Visitor from Reality
United States, VA, Arlington
Joined Dec 1996
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Hi Greg
It's getting very hard to "invent" anything new - there's always some modeller who's been around so long they remember the last time an idea was "invented"

Not sure I'd want to trust 300 watts to some rubber bands though

If I recall right, somewhere on Ken Myers homepages there's Keith Shaw's article on twins. One shot shows the nacelle design he used on his DH88 Comet. Uses an inner frame that supports the retracts and motor, with the nacelle shell as a light cover. Blindingly simple!

Have to do one of these twin things soon...

Dereck
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Old Jul 18, 2001, 06:19 PM
Visitor from Reality
United States, VA, Arlington
Joined Dec 1996
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Terry
Just got my RCMW in from UK with a freeby electric twin plan - some kind of German WW2 transports.

Anyway, the motor mounts - blindingly simple.

Two rectangles of wood, two lengths of square hardwood, though dowel would work. The rectangles are glued to the aft face of the LE and the front face of the mainspar and hang out under the wing. They have holes for the rods, which slide through them. Motor is mounted onto the front of the rods.

Nacelle is carved white fairings to the wing, bottom of a round plastic soap container as a radial cowl. One round former slips over the rods, to support the 'cowl' front.

He used square hardwood to mount Mini-Olys, dowel would do for a round motor and round holes are way easier to drill than square ones

Hope that makes sense

Dereck
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Old Jul 19, 2001, 10:29 AM
Speed Demon
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Antioch,CA,USA
Joined Dec 1999
12,280 Posts
Quote:
Originally posted by Dereck:
Know about the thing with oily twins about angling the motors out, but assymetric deadsticks are their problems, so zero to a possible couple of degrees right thrust sounds good in that direction.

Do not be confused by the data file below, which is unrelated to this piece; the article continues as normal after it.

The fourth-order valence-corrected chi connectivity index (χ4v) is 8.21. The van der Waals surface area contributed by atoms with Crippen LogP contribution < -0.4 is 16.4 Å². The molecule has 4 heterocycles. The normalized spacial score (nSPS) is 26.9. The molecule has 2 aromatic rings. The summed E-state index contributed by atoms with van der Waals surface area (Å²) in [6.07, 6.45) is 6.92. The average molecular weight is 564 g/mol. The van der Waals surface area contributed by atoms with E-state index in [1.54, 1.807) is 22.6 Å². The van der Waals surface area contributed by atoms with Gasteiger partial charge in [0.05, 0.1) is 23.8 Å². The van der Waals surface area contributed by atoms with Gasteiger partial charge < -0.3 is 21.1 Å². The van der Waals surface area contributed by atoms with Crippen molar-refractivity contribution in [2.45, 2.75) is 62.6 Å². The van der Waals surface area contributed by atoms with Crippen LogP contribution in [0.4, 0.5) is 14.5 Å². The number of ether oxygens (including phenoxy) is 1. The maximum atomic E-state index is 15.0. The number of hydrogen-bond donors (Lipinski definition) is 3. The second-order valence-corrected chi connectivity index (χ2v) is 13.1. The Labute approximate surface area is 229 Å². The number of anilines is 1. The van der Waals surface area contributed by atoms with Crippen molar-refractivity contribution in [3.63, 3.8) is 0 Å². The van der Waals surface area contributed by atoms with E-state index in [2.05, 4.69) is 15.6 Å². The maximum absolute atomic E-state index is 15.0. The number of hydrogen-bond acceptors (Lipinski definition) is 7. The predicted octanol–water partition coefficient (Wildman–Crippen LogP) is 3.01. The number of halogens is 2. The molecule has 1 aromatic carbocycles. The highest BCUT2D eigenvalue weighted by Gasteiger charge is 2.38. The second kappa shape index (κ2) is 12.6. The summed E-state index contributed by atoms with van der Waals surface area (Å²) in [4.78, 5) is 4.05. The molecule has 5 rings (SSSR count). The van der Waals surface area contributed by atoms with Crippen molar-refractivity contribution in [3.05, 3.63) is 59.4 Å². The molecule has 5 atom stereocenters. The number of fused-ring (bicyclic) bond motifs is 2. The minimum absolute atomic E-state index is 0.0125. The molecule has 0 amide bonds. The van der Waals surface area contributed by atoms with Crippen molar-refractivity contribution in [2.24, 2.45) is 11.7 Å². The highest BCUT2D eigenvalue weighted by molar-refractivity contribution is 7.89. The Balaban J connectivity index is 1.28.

Dereck
I have to say I must have all the luck. I have a twin Islander that had a motor out situation, on takeoff climbout, no less. One of the motors ate it's brushes before the other causing a one motor landing. It really wasn't that difficult a landing. I think some people expound about this more than is needed. I remember getting somewhat panicked once I figured out the problem and the shaking started in (my shaking!) but the plane came back around just fine and did a nice landing on the runway. On thinking it over later, I couldn't see why I was shaking, it must have been all the "One Motor Out" hype I had ingested over time.
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Old Jul 20, 2001, 12:29 AM
H2OFLY
Portland Oregon USA
Joined Feb 2000
2,509 Posts
Even more great ideas!

Thanks, guys. I had intended to use plastic bottle bottoms for cowls; now I am thinking that, with the right plastic bottles and some adept slicing, I can make the nacelles that way, too. Miracles of plastics!

Now I have to escape from work enough to finish this wing...had it framed some two years now!

Thanks,

Terry
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Old Jul 21, 2001, 09:35 AM
Registered User
BRAMPTON, ONTARIO,CANADA
Joined Jul 2001
11 Posts
Hi Guys,
I modified my Senioria using the articles by Bob Kopski back in 1992(?). Then in '95 I turned it into at twin using a pair of Astro 05's and 16 cells. I too was not sure of the correct thrust for the motors so I started with the motor shaft parallel with the bottom of the wing surface, this worked out just fine so thats where I left it!.
The other mod. was to add ailerons to the stock wing and this works without having to couple the rudder too.
With this setup the flying weight is about 6lbs 14ozs and it flies great.
Regards
Geoff.
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Old Jul 21, 2001, 09:42 AM
Registered User
BRAMPTON, ONTARIO,CANADA
Joined Jul 2001
11 Posts
With refernce the my previous post, there is a photo of my Seniorita in the Jan/Feb 1996 EFI page 44.
Thanks, Geoff.
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Old Jul 21, 2001, 10:02 AM
Registered User
Chilliwack, Canada
Joined Sep 2000
710 Posts
hi just a note here dead engines might not be a problem with e flight but i recently did have a prop come off in flight which is just as bad as a dead engine . I cut the throttle right away and landed.I noticed right away by the pull of the airplane and the whinning of the motor with no prop.